Mark Rothco’s paintings have a subtle but extremely important influence on one of my In Cold Blood designs.
Rothco wanted viewers of his late period paintings – the ones I am interested in for the sake of my own design – to feel “enveloped” in them. I feel strikes a chord with In Cold Blood which pushed the boundary of what a non-fiction book could be, as Capote employed literary devices typical of the fiction genre. For Rothco, it was about being intimate and human, in the same way Truman Capote cut through so much noise of human emotion to get to the core of the story, so we can want to understand it 50 years later.
Another artist that greatly influenced one of my book cover designs was Edward Ardizzone.
On the London trip back in November we visited a retrospective exhibition of his work at the House of Illustration. I was particularly drawn to his illustrations that use a low tonal range to dramatize the scene. The study of the way light falls in art is called chiaroscuro, and it is easier to see how skilled he is in using this technique in these illustrations in comparison with some of his other coloured illustrations. This was convenient for me as I did want to do book cover with these types of colours, as in contemporary culture we often think in monotone when we think back to the early 60s due to the photography and print technologies that were in use at the time.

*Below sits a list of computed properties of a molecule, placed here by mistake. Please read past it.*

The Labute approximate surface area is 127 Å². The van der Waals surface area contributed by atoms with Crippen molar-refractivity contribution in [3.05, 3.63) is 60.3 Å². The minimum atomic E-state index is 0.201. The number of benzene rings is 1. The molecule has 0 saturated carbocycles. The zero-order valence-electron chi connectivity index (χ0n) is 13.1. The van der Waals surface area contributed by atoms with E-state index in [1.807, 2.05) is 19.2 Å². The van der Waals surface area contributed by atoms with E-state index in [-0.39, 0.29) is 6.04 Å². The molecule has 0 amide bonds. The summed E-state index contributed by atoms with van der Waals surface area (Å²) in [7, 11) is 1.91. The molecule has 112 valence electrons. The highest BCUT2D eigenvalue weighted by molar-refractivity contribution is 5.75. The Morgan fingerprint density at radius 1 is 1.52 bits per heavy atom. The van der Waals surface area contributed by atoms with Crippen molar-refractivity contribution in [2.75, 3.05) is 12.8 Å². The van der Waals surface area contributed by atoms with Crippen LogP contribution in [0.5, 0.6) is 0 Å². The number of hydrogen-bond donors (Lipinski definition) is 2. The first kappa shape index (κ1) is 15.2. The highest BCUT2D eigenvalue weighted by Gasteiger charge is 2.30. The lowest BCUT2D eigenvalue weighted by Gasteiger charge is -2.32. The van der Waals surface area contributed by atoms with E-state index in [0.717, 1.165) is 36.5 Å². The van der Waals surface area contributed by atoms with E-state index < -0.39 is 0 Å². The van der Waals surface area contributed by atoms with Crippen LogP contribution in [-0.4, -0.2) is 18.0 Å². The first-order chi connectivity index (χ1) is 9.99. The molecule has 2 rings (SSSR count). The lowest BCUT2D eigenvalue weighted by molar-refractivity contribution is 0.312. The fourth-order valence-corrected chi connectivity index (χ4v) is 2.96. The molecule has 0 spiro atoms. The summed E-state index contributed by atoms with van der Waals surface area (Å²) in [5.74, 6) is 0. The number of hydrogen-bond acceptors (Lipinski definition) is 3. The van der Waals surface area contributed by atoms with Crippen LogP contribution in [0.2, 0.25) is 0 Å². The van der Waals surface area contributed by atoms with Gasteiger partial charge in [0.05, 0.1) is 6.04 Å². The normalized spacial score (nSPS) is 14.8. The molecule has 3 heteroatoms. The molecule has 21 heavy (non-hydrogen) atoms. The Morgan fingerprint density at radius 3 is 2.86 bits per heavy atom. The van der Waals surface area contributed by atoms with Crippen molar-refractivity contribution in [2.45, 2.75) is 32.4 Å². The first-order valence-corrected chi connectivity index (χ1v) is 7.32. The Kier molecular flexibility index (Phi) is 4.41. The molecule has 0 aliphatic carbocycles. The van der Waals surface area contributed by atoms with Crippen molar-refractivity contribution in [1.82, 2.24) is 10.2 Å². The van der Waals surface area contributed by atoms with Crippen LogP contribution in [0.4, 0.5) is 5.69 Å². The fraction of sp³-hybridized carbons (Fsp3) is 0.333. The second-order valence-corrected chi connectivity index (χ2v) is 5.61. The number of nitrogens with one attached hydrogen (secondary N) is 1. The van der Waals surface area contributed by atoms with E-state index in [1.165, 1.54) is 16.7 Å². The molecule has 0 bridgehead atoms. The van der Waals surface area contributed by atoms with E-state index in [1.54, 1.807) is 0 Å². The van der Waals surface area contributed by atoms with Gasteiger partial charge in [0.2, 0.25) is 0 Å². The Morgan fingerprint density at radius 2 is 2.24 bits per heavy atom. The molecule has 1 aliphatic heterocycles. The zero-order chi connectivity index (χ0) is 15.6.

Luckily for me, small animals, and in particular, cats, feature in some of his illustrations. I love the way these animals, often a small details in the entire scene, still have their own personality and often, their own little narrative.